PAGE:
We laugh at the Rapture quacks, says Verashni Pillay, but are we guilty of the same escapism?
The Rapture version 2.0 came and went without so much as a whisper of a trumpet call or a twinkle of an eye.
This despite the inspired numerological acrobatics of the good folk at Family Radio; the end times movement that has spent more than $100-million on advertising the end of days. Founder Harold Camping has reportedly predicted the rapture—an erroneous Biblical reference—on four different occasions since 1994. His two predictions this year attracted global media attention—and global scorn.
Never mind the atheists and agnostics, who no doubt see the debacle as further reason to mistrust religion. Even we Christians can scoff at the cartoonish movement with their bizarre beliefs that stray so far from mainstream theology. Camping and his followers believe, for instance, that all churches have been overtaken by Satan and that Judgment Day, or the second coming of Christ, can be predicted—contradicting scripture that teaches that no one can know “the day or the hour”.
So we judge. It’s easy to do, warnings about specks and logs in eye notwithstanding. But here’s the thing, I’m not sure most Christians have much of a leg to stand on when it comes to laughing at the desperate escapism of Family Radio’s beliefs.
I have recently been reading a book by NT Wright, called Surprised by hope. The Anglican bishop has been called the CS Lewis of his time, and his unveiling of biblical truths on resurrection and heaven has blown so many of my misconceptions out of the water; and shamed me into knowing that in some respects, I was in the same quack camp as Family Radio.
Think about it, even those of you who don’t necessarily believe in Christianity but may have had a Christian upbringing: How many times have you sung a hymn or expressed the sentiment that you can’t wait for your soul to go and rest with Jesus in heaven one day. Sounds about right?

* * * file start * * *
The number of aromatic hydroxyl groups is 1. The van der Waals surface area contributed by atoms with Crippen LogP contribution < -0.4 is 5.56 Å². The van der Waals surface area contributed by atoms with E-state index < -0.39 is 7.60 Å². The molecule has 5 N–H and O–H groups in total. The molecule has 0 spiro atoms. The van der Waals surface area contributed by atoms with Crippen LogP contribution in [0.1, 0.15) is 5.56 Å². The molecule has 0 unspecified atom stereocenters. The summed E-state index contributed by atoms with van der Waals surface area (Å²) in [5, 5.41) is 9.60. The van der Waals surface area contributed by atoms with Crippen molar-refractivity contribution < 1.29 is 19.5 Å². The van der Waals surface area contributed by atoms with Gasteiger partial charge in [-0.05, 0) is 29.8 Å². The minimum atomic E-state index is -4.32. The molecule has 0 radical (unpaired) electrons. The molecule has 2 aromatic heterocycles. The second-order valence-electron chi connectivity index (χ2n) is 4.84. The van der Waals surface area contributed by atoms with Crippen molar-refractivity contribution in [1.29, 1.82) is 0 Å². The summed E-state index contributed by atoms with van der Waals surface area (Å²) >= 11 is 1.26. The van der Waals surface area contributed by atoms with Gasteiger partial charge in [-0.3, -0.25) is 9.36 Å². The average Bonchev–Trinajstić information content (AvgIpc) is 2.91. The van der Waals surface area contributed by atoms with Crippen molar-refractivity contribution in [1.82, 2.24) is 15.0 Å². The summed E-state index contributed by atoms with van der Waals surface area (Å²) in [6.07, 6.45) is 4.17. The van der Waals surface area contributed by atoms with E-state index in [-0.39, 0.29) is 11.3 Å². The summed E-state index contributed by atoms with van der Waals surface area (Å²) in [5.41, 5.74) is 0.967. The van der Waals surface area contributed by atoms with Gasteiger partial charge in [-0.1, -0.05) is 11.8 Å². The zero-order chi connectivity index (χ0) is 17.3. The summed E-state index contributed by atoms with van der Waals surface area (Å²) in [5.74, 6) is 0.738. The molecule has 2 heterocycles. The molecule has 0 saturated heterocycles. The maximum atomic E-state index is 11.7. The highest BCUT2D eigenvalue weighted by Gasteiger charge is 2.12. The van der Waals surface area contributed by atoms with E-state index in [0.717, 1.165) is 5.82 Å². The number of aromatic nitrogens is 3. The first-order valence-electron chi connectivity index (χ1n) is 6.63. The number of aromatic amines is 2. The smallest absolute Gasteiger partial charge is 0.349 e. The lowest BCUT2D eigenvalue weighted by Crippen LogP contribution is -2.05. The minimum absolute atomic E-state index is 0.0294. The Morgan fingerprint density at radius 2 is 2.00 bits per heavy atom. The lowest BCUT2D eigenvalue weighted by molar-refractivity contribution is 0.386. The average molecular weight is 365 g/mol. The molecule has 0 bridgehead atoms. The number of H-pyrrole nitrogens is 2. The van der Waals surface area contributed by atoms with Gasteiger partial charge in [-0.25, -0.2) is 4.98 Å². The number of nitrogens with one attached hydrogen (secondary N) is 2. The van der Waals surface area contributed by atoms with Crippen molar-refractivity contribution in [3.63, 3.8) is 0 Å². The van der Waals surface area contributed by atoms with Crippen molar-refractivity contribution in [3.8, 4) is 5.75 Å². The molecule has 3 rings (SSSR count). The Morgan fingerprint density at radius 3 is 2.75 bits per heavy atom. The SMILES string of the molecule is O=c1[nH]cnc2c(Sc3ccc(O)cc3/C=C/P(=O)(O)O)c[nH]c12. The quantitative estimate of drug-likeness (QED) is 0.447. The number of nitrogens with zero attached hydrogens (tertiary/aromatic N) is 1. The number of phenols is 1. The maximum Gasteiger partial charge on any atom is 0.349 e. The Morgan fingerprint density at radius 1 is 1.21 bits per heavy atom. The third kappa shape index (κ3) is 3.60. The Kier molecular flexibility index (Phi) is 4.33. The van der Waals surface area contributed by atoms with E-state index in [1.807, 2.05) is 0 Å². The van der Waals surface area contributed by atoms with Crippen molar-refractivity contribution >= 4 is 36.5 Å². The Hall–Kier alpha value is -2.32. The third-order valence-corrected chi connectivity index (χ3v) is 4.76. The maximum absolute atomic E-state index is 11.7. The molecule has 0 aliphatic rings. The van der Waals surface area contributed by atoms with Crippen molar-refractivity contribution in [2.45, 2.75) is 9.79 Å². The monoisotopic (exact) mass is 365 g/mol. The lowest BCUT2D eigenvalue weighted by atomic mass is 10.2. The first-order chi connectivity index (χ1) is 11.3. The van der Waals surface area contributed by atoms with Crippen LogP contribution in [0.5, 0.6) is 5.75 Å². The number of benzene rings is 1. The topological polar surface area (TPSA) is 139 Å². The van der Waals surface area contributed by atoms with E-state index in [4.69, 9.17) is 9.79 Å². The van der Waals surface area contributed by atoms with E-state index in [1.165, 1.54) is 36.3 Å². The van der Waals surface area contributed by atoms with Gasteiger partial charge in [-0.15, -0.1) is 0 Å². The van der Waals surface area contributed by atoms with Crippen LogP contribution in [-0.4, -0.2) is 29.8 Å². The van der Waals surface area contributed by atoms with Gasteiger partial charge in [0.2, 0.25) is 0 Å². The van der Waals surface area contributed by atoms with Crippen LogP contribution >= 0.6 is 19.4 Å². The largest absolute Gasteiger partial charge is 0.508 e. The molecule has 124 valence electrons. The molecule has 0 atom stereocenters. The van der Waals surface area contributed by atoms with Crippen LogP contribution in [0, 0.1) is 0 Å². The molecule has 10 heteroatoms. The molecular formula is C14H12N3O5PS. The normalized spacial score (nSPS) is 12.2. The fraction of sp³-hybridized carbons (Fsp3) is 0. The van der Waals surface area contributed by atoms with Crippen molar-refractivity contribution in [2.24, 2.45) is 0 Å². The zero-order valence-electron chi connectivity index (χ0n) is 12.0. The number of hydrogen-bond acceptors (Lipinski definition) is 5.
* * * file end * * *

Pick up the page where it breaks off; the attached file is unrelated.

It may, but it ignores some vital truths in the Bible: a number of these are matters of deep theology and will probably bore most of you so I’ll skip it but it has to do with the inherently unbiblical duality between matter and non-matter—a platonic idea that has infected Christian thought, which traditionally teaches that the earth and the body will be redeemed too.
But more important is this idea that the point of our faith is to escape to an eternal rest. It’ll all be rainbows and clouds and harpsichords and we just need to hang tight and get as many of our friends over to the right side till then.
It’s so far from what the Bible actually teaches.
We are told there will be a new heaven and Earth; that we are called to do good work in this world in preparation for that, and that Jesus will return — i.e. he will come to be with us here, to rule and reign with us in a world that he will rescue from suffering and pain, not to magic us away to the great rest up in the sky.
Now I’m sure that sounds like further quackery to some of you, but if you’re Christian or interested in Christian belief, you’ll see the important distinction there: There is no escape clause in Christianity, no being so “heavenly-minded” that you can’t think of earthly matters. We will continue to work, to create and to build. NT Wright’s major epiphany is that what we do here matters more than we ever thought.
Because like Tracy Chapman put it, heaven could be here on Earth: If we take the Bible at its word we are halfway there, and we can bring about a bit of what God originally intended for us right here every time we help an orphan, find a way to solve poverty and sickness, fight for justice and so on. These typically noble pursuits then don’t become a mere sideshow until we get to escape. They become the main storyline because they form the basis for what we’ll do in eternity.
Movements like Family Radio are easy to laugh at, but they’re just an extreme version of a desire that lurks in most of our hearts: to wash our hands of the mess this world can be and look to escape it all. But quite frankly I’m more interested in a faith that makes a difference here and now. Because as the organisation Christian Aid puts it, our real responsibility is taking care of life before death, not obsessing about what happens after.